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Sunday, August 9, 2020  Spokane, Washington  Est. May 19, 1883
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White powder sent to fed buildings not hazardous

The white powder sent in envelopes to eight federal buildings in the Northwest is not hazardous, but a Spokane FBI official said he could not say whether all the substances were the same.

Frank Harrill, special agent in charge of the Spokane office of the Federal Bureau of Investigation, said

of the white powder sent to federal buildings in Washington, Idaho and Utah, “In every instance, it tested negatively for any toxicity with regard to human contact. We don’t believe the sustance is going to cause human problems.”

Envelopes were found at an FBI office in Spokane, a federal building in Seattle and Internal Revenue

Service offices in Bellevue. In Idaho, the U.S. attorney’s office and an FBI office in Coeur d’Alene, an FBI office in Pocatello and the U.S. attorney’s office in Boise received envelopes.

In Salt Lake City, an FBI office was also targeted.

Special Agent Frederick Gutt in Seattle said overnight laboratory tests showed that the main component of the powder was calcium carbonate, which is found in chalk, according to the Associated Press.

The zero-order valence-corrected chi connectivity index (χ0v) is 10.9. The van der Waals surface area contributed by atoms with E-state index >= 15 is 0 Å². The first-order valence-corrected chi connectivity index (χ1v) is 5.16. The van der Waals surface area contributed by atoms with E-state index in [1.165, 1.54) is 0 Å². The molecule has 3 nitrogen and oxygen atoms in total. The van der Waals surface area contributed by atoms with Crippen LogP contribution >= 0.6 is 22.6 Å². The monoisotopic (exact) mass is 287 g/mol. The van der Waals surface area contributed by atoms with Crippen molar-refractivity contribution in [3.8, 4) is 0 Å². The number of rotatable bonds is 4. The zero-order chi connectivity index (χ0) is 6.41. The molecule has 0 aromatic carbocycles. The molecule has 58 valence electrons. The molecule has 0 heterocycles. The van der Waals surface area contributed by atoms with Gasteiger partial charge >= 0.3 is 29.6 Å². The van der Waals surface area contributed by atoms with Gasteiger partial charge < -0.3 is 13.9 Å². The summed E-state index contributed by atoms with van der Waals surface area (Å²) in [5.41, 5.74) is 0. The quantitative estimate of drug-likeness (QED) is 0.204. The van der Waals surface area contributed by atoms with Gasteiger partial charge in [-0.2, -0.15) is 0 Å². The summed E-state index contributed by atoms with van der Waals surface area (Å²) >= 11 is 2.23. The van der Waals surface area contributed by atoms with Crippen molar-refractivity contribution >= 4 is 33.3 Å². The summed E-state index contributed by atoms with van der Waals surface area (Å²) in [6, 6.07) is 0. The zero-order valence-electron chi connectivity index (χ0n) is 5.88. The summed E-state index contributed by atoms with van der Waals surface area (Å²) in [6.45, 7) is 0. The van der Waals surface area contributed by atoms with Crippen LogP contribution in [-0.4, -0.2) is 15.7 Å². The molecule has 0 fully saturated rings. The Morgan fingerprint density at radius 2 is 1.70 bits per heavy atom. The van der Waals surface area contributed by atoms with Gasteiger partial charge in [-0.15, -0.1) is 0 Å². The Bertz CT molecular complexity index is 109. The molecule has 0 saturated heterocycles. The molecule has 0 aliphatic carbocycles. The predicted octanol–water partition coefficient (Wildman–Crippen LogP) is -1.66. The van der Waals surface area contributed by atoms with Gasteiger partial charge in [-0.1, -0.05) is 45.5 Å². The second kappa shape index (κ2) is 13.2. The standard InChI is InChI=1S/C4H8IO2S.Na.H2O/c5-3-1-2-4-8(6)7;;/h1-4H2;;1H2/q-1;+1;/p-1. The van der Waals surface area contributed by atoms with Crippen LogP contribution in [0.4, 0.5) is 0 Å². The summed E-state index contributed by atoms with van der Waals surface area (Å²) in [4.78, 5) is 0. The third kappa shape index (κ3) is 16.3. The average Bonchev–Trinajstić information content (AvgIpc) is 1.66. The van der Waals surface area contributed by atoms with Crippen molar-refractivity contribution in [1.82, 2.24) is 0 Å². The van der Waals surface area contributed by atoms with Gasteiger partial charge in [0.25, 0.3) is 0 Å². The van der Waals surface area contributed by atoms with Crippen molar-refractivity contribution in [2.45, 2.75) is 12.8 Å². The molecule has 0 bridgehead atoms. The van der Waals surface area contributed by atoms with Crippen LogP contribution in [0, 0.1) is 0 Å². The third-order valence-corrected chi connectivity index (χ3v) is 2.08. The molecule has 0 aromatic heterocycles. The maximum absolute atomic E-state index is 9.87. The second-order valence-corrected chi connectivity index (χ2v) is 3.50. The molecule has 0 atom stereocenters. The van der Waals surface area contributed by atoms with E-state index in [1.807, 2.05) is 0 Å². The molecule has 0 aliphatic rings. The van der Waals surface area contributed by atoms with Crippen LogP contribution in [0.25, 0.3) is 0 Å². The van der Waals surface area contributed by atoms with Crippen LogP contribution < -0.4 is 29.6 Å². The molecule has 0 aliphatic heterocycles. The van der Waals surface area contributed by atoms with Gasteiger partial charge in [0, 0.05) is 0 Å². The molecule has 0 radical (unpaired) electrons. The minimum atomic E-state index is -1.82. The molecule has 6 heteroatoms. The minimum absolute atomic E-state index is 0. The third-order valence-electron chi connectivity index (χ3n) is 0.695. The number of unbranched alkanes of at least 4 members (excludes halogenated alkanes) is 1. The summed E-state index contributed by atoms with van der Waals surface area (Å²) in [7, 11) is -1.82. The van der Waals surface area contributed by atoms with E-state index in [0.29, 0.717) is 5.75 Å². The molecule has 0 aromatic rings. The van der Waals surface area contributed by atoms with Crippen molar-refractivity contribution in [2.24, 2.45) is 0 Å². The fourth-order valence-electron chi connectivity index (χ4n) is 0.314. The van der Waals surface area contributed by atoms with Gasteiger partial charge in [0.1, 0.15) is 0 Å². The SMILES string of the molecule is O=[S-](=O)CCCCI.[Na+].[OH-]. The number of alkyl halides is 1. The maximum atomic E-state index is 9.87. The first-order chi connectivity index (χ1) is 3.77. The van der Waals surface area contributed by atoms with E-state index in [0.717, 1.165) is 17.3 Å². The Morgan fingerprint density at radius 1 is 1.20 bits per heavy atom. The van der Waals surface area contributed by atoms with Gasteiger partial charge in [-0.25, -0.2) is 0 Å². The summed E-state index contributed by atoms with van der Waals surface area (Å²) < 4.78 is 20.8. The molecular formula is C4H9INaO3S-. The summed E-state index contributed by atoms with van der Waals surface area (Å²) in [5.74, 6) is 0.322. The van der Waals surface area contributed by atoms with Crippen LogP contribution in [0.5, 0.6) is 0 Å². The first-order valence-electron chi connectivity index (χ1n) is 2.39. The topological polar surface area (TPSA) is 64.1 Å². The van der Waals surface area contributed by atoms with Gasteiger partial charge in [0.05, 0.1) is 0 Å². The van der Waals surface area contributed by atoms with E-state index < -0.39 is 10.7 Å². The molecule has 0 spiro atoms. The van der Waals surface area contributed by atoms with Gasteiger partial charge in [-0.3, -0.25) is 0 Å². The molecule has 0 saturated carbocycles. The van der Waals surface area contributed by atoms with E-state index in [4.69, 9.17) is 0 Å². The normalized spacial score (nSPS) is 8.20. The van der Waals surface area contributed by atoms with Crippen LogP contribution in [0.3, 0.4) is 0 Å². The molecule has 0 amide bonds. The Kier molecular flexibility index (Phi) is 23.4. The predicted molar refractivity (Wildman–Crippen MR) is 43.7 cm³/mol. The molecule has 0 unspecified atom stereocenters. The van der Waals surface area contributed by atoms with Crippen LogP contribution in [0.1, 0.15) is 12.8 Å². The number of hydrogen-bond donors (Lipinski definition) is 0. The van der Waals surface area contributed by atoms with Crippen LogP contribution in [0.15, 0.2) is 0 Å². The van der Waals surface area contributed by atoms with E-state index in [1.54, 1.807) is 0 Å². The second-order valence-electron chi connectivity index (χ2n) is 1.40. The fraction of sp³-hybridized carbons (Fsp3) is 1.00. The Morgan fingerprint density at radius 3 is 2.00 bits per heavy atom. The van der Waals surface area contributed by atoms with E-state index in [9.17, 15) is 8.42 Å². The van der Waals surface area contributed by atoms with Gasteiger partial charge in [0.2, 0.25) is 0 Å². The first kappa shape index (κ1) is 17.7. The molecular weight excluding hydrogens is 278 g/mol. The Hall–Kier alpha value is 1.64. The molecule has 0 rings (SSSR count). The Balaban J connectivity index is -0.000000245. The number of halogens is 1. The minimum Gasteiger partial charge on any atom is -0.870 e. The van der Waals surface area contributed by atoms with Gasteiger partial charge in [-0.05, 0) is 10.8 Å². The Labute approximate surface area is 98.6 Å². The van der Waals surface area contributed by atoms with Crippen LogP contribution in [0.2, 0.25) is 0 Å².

Harrill said Gutt was simply confirming the testing from a hazardous materials team that responded to the envelope that arrived in Seattle.

“I cannot confirm that they all included calcium carbonate. To date they have all been inert with regard to contact. But as to exactly what it is, I don’t think we are in a position to say that,” Harrill said.

Harrill also could not confirm a report by KREM that the envelopes were postmarked in Spokane. Gutt, the FBI agent in Seattle, said the powder was contained in letters that also included undisclosed threats.

“I am not at liberty to discuss any potential suspects or motives or commonalities between the mailings,” Harilll said. “It remains an very active investigation, but there is nothing more we have to publicly disclose.”

Local federal agents also continue to investigate a bomb left March 28 near the Thomas S. Foley United States Courthouse in downtown Spokane.

Harrill said investigators have no indication that the bomb and the recent letters are connected.

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